The Long Game

Daily Habits are a long game with short term benefits.

Practicing guitar once doesn’t really do you any favors. Practicing guitar 300 days in a row is a different story. Of course, the quality of those practice sessions matters a great deal. Deliberate practice is what most people (Cal Newport for example) call this nowadays. Are you being intentional about your practice, pushing yourself, increasing repetitions, and going outside of your comfort zone?

The longer you stick to your daily habit, the more benefits you will see. Let’s say you master the guitar in five years (complete guess) (plus you really ever master something completely?). In five years, you are really good at guitar. But imagine what your skills are in the years leading up to mastery.

Skill acquisition doesn’t live in isolation. It’s not off (no skill) and then on (professional). Skill is a spectrum.

You’ll be able to play and learn many songs. Maybe you’ll come up with your own songs. You’ll be able to pick up a guitar and jam with some friends.

That goes with any habit. At first, you won’t see much benefit or progress. But as you keep going, you’ll start to accumulate skill, and the more you do it, the more that skill becomes a part of your DNA. You’ll start to think through the lens of your habit(s) and come up with ideas and perspectives that you likely wouldn’t otherwise have.

That’s the true benefit of a daily habit—short term benefits compounded into medium and long term gains.

STAY BOLD, Keep Pursuing — Josh Waggoner | Daily Blog #1302

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What to do When you Get Derailed

“If you’re going through hell, keep going.”Winston Churchill

It’s really hard to get back on top of things when you get derailed.

You build up all this momentum—finally working out consistently again, or making progress on an idea, or two weeks of taking an online coding class—then something gets in the way and whoosh—you face plant.

I find it helpful to think of failing and being inconsistent with a habit (or goal) as part of the process. It reminds me of meditation. The goal isn’t to remove your thoughts, but be aware that you are thinking them, and then going back to your breath.

The goal of any habit isn’t to do it perfectly, the goal is to stick to it, no matter what. (Including messing up or missing a day.)

Actually the goal of any habit isn’t the habit at all, it’s what the habit does for us. Every habit, good or bad, creates an outcome. Journaling every day has it’s day-to-day benefits, but the true benefit is having years worth of your own thoughts and ideas you can look back on and let guide you forward.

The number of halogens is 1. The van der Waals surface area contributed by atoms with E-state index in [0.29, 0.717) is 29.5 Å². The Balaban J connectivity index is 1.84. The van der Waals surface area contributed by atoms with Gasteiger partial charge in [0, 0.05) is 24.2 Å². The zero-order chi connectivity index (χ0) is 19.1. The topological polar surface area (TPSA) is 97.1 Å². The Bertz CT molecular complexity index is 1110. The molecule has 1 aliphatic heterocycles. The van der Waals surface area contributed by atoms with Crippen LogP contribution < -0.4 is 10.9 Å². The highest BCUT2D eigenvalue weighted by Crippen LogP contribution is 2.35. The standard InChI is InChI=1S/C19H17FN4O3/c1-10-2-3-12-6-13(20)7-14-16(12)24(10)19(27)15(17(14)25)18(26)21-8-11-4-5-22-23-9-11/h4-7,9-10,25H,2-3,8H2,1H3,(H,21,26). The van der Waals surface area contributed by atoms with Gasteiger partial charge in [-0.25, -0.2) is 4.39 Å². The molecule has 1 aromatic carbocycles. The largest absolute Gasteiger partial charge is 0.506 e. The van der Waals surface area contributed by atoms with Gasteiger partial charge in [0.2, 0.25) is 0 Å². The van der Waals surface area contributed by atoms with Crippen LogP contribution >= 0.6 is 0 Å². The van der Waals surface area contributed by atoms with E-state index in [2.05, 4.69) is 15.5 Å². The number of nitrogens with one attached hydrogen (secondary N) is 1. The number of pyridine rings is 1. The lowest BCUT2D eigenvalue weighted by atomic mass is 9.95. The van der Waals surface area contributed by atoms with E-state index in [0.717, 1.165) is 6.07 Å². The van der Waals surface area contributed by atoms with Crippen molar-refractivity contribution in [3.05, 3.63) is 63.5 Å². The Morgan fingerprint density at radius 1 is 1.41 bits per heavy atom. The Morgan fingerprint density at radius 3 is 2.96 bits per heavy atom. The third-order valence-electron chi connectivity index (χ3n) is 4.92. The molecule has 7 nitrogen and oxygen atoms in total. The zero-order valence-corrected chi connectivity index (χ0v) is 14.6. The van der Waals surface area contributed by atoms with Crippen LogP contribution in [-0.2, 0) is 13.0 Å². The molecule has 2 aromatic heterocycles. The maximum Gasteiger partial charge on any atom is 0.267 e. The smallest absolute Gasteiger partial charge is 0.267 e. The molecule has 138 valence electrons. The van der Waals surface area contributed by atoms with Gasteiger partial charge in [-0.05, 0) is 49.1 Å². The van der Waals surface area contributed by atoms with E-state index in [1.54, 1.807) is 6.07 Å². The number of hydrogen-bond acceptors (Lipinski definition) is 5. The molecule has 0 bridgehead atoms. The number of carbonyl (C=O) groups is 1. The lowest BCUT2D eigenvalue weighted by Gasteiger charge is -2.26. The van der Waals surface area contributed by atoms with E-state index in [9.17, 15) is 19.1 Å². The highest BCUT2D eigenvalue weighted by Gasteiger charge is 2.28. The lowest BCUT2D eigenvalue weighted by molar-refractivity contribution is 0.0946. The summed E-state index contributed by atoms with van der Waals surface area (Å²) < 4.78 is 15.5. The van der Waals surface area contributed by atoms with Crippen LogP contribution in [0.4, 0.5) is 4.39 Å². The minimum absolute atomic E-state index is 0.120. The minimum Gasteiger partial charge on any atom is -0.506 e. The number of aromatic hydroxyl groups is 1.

Getting lazy (or more likely overbooked) and skipping a week of working out or practicing your code isn’t going to do you any favors, but it’s not a dead end either. Fail, get back up. Fail, try again.

The goal isn’t to be perfect, but to keep going.

STAY BOLD, Keep Pursuing,

— Josh Waggoner | Daily Blog #1215

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Failure to Launch

Isn’t it funny (ironic, tragic, silly) that often the very thing we need is the thing we won’t give ourselves permission to do. And because we won’t do it, we end up stuck in a place we don’t want to be.

We want it, but don’t think we can have it (or aren’t willing to go after it) because X, Y, Z reason.

We want to (finally) eat healthily and lose weight (or fix a health issue that’s constantly bothering us) but we never actually do it (or quit as soon as we glance at a piece of cake).

Or we have the desire to be an entrepreneur, but we sideline ourselves by convincing ourselves that we don’t know enough yet or we don’t have a good idea yet.

And because we don’t do it, we are dissatisfied and judgment to ourselves, stuck in a loop of wanting something we won’t give ourselves!


Because trying something new or going after a dream is scary and it might not work.

Because it’s easier to play it safe and not get what we want than to do something hard or that might fail.

But honestly, all we are doing is failing and mentally blocking ourselves before we even try.

Ask yourself—what am I convincing myself of that is “impossible” or that I “can’t do”?

If we’re already failures for not trying, then why not try anyway and keep trying?

What do we have to lose?

Failure is a part of learning. It’s painful and messy and uncomfortable, but it can also make us better if we allow ourselves to learn and grow from the experience.

STAY BOLD, Keep Pursuing,
— Josh Waggoner | Daily Blog #1156

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Go Easy on Yourself

That fresh, clean feeling of the start of a New Year always makes me want to resolve to do a hundred things. Exercise more. Be a better friend. Write better stories. Stop eating sugar. Go to bed early… you get the idea.

Whether you are as intoxicated by New Year’s Resolutions like me, or just intoxicated (hey-o!!) remind yourself that you are only human.

It does us no good to self-judge ourselves when we make mistakes or miss the mark.

Go easy on yourself—

Learn to be more self-compassionate.

Good habits aren’t built in a day, they are built every day.

So if you mess up and eat a cookie, don’t quit. Start back up immediately with enthusiasm and desire to be better next time. Don’t let bad habits win.

STAY BOLD, Keep Pursuing,
— Josh Waggoner | Daily Blog #1155

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No Pressure Habits

When it comes to sticking to daily habits, I find it helpful to not set a strict deadline on what time in the day I should do them.

Ideally, I’d write in the morning when I’m feeling fresh and caffeinated, but the ideal isn’t always in the cards.

You would think that having a precise time in the day for a habit would be good (sometimes it is) but often it can derail and undermine our efforts.

Missing a deadline we give ourselves and easily feel like failure in our minds.

When 9 AM rolls around, and yet you still haven’t gone on your 8 AM run (because of X Y Z reasons) then you’ll stress out about it all day until you go for a run (or give up and get ice cream instead).

I find it helpful to have a loose schedule of when I want to do something, but only have the hard-set rule of practicing each day. If I can’t get to writing until 11:58 PM, then so be it.